Publisher Faisal Arefin Deepan was found hacked to death inside his office in the Bangladeshi capital Dhaka, on 31 October, say police. It was the second such attack in the city on the same day, as earlier a publisher and two writers were stabbed and shot, and are now in a critical condition in hospital, police confirmed.

Deepan, of the Jagriti Prokashoni publishing house, had filed a complaint with police after being threatened with death on Facebook, his friends said.

"I saw him lying upside down and in a massive pool of blood... He is dead," Deepan's father, Abul Kashem Fazlul Haq, told AFP. Blogger Imran H Sarker and medical sources confirmed Deepan's death to DW journalist Arafatul Islam. Deepan was the only son of Haq, a well-known writer and professor of Dhaka University's Bengali department.

He had published Avijit Roy's book Biswaser Virus (Virus of Faith). The book was popular with secular thinkers and intellectuals, but had upset Islamist radicals, who are suspected to be involved in his murder, according to Bangladesh News.

Roy was murdered by machete-wielding killers in the Dhaka University campus in February 2015 during the Amar Ekushey Book Fair. Son of well-known physicist Ajoy Roy, Avijit was a US citizen and outspoken blogger who wrote about rationality and science.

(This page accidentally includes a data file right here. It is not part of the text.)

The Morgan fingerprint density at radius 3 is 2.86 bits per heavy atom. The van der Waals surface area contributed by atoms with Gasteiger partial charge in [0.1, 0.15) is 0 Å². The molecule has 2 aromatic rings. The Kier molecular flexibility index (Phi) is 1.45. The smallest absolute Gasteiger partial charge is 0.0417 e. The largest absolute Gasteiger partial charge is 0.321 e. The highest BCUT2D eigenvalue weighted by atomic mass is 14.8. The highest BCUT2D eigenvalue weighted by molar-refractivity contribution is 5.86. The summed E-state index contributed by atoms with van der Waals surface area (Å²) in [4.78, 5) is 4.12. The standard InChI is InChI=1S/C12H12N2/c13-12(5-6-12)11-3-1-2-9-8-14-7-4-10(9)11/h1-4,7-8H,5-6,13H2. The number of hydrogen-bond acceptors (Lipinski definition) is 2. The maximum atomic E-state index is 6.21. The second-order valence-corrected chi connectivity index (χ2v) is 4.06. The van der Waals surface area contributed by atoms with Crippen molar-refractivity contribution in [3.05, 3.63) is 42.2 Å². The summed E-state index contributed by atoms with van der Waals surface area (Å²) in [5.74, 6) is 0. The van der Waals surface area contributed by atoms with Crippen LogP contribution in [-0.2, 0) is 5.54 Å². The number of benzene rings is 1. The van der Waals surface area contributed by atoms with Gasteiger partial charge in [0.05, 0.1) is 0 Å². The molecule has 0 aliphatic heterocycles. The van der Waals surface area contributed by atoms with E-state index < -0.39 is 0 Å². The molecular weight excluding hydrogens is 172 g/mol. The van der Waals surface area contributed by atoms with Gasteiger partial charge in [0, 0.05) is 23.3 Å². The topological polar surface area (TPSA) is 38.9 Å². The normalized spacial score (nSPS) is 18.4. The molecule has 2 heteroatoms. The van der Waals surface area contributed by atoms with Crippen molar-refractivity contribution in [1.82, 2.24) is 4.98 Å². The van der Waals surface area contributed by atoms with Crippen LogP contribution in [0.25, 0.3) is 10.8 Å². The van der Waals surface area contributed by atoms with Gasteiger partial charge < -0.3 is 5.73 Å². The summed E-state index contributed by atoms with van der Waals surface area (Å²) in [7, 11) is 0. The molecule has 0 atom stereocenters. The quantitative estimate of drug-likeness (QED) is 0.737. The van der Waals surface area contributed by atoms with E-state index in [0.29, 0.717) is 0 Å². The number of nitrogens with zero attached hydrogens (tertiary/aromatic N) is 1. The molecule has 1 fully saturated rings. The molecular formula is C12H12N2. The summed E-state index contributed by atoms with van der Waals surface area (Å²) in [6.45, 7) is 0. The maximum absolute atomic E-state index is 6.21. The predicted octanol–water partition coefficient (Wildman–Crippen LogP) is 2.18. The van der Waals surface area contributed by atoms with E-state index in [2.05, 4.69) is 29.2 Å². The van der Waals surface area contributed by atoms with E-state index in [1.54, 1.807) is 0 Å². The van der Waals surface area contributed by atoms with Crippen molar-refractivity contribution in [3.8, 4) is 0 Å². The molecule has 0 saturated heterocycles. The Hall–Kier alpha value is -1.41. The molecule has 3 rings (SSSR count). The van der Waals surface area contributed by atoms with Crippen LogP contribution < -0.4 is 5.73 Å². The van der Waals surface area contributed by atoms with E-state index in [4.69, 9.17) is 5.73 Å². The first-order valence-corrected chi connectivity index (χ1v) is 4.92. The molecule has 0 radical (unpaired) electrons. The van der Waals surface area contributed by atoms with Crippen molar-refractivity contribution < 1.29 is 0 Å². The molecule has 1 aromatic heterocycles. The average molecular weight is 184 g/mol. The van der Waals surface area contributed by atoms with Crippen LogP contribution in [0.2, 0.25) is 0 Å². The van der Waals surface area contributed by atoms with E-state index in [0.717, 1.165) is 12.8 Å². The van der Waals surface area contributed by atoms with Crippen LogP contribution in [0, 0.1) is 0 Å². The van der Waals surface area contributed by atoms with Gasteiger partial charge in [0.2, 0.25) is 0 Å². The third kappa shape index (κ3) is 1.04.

Though no group has claimed responsibility for the serial attacks on the two publishers on Saturday, bloggers and online activists are blaming Islamist radicals for them. Dhaka police spokesperson Muntasirul Islam told that Deepan's was a "pre-planned murder". "It seems more than one assassin were involved in the murder."

Earlier in the day, publisher Ahmed Rahim Tutul and two writers were shot and stabbed by three men in the office of the Shudhdhoswar publishing house in Dhaka, said police officer Abdullah Al Mamun.

The assailants locked the wounded men inside the publishing house offices before fleeing. "We had to break the lock to recover them," Local police chief Jamal Uddin Meer said.

The two writers were identified by police as Ranadeep Basu and Tareque Rahim. All three of the victims were hospitalised, and Tutul is in a critical condition. Protesters gathered outside at the hospital where the victims were taken to demand the government does more to protect the country's secular bloggers.

Bangladesh has been hit by a number of attacks this year claimed by Islamic extremists, including the blogger murders and, more recently, the killing of two foreigners — an Italian aid worker and a Japanese agricultural worker. A bomb attack on 24 October targeted thousands of Shiite Muslims in Dhaka, killing a teenage boy and wounding more than 100 people

The Islamic State group claimed responsibility for the attacks on the two foreigners and the bombing, but Bangladesh's government has rejected that the extremist Sunni militant group has any presence in the country. Local Islamist group Ansarullah Bangla Team claimed responsibility for the blogger killings and recently threatened to kill more bloggers.